Pumpkin Carving Tips

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I decided I was finally going to get around to carving some pumpkins this year. After reading a couple of articles on pumpkin carving, I compiled a list of tips that came in handy.

The first thing is to have on hand your supplies:

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  • A pumpkin to carve up
  • Newspapers, brown paper bags, or plastic table cloths to cover your work surface
  • Soap, water, bathtub (to clean the pumpkin)
  • Large bowl, rubber gloves, and a large spoon or scraper to scrape out the insides of the pumpkin
  • Plastic or trash bags to dispose of the flesh and seeds
  • Dry-erase marker, pencil, or ballpoint pen to sketch out the design
  • Thumbtack, cotton ball, and dark food coloring to highlight key points in the design
  • Knives and carving tools
    • Commercial pumpkin carving kit (Pumpkin Masters worked fine for me)
    • Serrated knives, jab saw, or keyhole saw
    • X-acto knife, linoleum carving or wood carving tools
    • A drill with a spade bit or a woodworking gauge tool for holes
    • Toothpicks
  • Petroleum jelly, bleach (optional — to preserve the pumpkin)
  • Tea candles on a dinner plate or LED candles or string lights with a glass jar

If you’re going to roast pumpkin seeds:

  • Oven
  • Cookie sheet, aluminum foil
  • Olive oil, salt
  • Spice mix

Step 1: Prep the pumpkin

Pumpkins last about a week and a half to two weeks, so you want to carve them pretty close to Halloween.

Pick a pumpkin with a good green stem (they last longer). Most supermarkets around here sell large decorative pumpkins for around $5. Unusually shaped or colored pumpkins could inspire some unique designs.

Wash the dirt off the surface of the pumpkin with soap and water.

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Prepare a work surface with newspapers or a drop cloth.

Step 2: Sketch your design

Your design could be a traditional cut-out or a bas-relief (where you cut partially into the pulp of the pumpkin) or some combination.

Pumpkin Masters usually includes some templates with their carving kids, and there’s plenty of designs available on the Internet.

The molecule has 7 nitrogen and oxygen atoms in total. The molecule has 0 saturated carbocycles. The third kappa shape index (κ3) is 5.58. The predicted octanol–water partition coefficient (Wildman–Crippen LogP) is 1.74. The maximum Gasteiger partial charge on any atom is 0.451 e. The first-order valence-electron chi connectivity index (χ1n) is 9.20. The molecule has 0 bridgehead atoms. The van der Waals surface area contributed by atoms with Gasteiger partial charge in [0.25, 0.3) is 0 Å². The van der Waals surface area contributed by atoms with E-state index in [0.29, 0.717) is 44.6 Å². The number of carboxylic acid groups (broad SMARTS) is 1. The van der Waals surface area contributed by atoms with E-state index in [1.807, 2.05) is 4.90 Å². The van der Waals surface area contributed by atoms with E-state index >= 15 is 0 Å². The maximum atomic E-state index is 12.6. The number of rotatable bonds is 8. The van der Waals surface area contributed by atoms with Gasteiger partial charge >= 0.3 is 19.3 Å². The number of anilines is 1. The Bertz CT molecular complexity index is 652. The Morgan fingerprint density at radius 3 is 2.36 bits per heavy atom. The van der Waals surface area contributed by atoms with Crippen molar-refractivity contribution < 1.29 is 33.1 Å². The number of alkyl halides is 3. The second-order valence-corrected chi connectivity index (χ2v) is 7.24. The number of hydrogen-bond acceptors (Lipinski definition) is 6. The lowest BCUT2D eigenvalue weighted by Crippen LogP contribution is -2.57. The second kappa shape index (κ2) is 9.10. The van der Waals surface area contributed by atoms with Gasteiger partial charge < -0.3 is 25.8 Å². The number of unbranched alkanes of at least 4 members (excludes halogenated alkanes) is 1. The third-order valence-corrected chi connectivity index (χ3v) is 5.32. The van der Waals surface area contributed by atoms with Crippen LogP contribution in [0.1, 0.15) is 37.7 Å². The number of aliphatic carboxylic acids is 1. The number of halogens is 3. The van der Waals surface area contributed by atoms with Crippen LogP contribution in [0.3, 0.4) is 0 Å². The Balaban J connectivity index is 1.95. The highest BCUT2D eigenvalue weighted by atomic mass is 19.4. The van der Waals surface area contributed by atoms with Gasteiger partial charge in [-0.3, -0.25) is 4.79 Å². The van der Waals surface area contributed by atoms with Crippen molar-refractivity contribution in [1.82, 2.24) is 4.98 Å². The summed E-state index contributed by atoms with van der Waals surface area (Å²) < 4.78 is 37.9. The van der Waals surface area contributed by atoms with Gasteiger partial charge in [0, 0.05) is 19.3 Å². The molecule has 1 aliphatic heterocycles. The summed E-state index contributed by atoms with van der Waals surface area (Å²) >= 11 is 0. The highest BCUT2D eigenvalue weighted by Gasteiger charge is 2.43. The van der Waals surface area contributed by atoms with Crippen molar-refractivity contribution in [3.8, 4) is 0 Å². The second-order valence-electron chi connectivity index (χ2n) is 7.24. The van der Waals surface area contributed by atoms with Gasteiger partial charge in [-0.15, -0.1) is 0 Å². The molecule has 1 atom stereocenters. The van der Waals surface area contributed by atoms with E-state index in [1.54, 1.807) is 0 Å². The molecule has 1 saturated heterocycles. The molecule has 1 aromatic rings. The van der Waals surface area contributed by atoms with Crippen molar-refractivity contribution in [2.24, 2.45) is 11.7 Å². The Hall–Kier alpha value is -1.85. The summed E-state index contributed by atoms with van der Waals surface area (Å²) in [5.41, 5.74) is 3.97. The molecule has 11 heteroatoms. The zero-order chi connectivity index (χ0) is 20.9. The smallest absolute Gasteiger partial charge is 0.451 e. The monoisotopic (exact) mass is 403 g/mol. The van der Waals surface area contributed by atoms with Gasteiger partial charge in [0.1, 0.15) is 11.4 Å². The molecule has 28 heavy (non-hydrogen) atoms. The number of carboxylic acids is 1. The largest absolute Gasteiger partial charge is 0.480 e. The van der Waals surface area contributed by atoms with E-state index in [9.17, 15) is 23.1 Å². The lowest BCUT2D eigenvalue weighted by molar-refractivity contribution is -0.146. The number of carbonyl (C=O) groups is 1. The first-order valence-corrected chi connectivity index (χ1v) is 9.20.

I think JB’s drawings are hilarious, so I had her sketch out one of her drawings of me on one of the pumpkins:

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And on another, I wanted to try to make a Luther rose, in honor of Reformation Day, which I based on an embossed design I saw on Google Images:

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Unless you’re using a template, sketch out your design on the pumpkin. Sharpies make nice clear lines, but using a dry-erase marker allows you to erase the lines afterward.

If you’re using a template, trim the pattern and cut slits in the paper so that it conforms evenly to the pumpkin. Tape carbon paper to the back of the drawing, then tape the pattern onto the pumpkin. Trace onto the pumpkin with a pen or pencil pressing into the carbon paper.

For a more complicated design, you need to think ahead about which shapes or negative shapes you intend to carve out.

With a non-permanent marker you always risk rubbing off your sketch, so you may want to take a thumbtack and demarcate several key points in the design. If you decide to do this, a cotton ball dabbed in dark food coloring could be used to go over these pinpricks, making them more visible.

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Step 3: Cut out a hole

Traditionally, the hole is cut out from the top of the pumpkin. Cut one large enough to comfortably fit your fist through, about 2 inches in radius from the stem. Cut your hole at an angle so that the lid doesn’t fall through.

Your hole doesn’t have to be circular. In fact, if it isn’t, it’ll be easier to determine how the lid fits back on. If you are going to cut out a fairly even circle, consider putting a notch in it to make it clear how the lid fits.